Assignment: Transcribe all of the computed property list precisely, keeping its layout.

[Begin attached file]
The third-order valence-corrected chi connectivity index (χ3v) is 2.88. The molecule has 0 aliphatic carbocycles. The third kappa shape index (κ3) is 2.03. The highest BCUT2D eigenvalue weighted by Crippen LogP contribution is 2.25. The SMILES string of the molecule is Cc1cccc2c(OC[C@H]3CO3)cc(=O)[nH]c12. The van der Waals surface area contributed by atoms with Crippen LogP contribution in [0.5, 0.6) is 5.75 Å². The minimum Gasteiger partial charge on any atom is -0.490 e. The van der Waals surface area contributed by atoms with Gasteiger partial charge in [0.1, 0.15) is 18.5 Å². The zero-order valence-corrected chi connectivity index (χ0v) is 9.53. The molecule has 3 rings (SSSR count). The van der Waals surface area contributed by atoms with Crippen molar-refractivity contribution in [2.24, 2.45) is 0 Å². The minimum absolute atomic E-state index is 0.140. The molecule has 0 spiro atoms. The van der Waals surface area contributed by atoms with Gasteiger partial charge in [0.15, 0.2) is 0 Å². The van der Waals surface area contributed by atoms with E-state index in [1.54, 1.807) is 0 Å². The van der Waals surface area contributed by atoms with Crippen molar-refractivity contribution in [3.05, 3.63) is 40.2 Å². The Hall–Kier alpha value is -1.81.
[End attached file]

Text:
The third-order valence-corrected chi connectivity index (χ3v) is 2.88. The molecule has 0 aliphatic carbocycles. The third kappa shape index (κ3) is 2.03. The highest BCUT2D eigenvalue weighted by Crippen LogP contribution is 2.25. The SMILES string of the molecule is Cc1cccc2c(OC[C@H]3CO3)cc(=O)[nH]c12. The van der Waals surface area contributed by atoms with Crippen LogP contribution in [0.5, 0.6) is 5.75 Å². The minimum Gasteiger partial charge on any atom is -0.490 e. The van der Waals surface area contributed by atoms with Gasteiger partial charge in [0.1, 0.15) is 18.5 Å². The zero-order valence-corrected chi connectivity index (χ0v) is 9.53. The molecule has 3 rings (SSSR count). The van der Waals surface area contributed by atoms with Crippen molar-refractivity contribution in [2.24, 2.45) is 0 Å². The minimum absolute atomic E-state index is 0.140. The molecule has 0 spiro atoms. The van der Waals surface area contributed by atoms with Gasteiger partial charge in [0.15, 0.2) is 0 Å². The van der Waals surface area contributed by atoms with E-state index in [1.54, 1.807) is 0 Å². The van der Waals surface area contributed by atoms with Crippen molar-refractivity contribution in [3.05, 3.63) is 40.2 Å². The Hall–Kier alpha value is -1.81.